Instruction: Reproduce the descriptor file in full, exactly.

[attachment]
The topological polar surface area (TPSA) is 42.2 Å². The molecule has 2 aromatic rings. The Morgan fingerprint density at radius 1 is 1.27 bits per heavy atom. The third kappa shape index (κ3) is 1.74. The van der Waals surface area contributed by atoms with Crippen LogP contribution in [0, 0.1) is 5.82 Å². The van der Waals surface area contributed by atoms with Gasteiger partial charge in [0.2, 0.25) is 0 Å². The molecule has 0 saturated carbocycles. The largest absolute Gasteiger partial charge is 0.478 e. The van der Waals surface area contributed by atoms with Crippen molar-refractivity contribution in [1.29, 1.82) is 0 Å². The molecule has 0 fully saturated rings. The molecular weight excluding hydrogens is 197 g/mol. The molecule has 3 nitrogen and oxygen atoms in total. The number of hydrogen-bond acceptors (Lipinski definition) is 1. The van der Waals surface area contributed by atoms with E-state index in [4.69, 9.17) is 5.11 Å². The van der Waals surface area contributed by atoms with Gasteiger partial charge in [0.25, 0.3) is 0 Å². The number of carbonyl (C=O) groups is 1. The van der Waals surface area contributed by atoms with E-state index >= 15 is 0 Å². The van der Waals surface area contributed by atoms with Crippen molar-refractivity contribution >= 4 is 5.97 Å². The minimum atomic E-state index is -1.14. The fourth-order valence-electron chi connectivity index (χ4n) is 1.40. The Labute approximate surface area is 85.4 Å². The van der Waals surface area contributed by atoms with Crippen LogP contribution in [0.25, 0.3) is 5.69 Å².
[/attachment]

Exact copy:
The topological polar surface area (TPSA) is 42.2 Å². The molecule has 2 aromatic rings. The Morgan fingerprint density at radius 1 is 1.27 bits per heavy atom. The third kappa shape index (κ3) is 1.74. The van der Waals surface area contributed by atoms with Crippen LogP contribution in [0, 0.1) is 5.82 Å². The van der Waals surface area contributed by atoms with Gasteiger partial charge in [0.2, 0.25) is 0 Å². The molecule has 0 saturated carbocycles. The largest absolute Gasteiger partial charge is 0.478 e. The van der Waals surface area contributed by atoms with Crippen molar-refractivity contribution in [1.29, 1.82) is 0 Å². The molecule has 0 fully saturated rings. The molecular weight excluding hydrogens is 197 g/mol. The molecule has 3 nitrogen and oxygen atoms in total. The number of hydrogen-bond acceptors (Lipinski definition) is 1. The van der Waals surface area contributed by atoms with E-state index in [4.69, 9.17) is 5.11 Å². The van der Waals surface area contributed by atoms with Gasteiger partial charge in [0.25, 0.3) is 0 Å². The number of carbonyl (C=O) groups is 1. The van der Waals surface area contributed by atoms with E-state index >= 15 is 0 Å². The van der Waals surface area contributed by atoms with Crippen molar-refractivity contribution >= 4 is 5.97 Å². The minimum atomic E-state index is -1.14. The fourth-order valence-electron chi connectivity index (χ4n) is 1.40. The Labute approximate surface area is 85.4 Å². The van der Waals surface area contributed by atoms with Crippen LogP contribution in [0.25, 0.3) is 5.69 Å².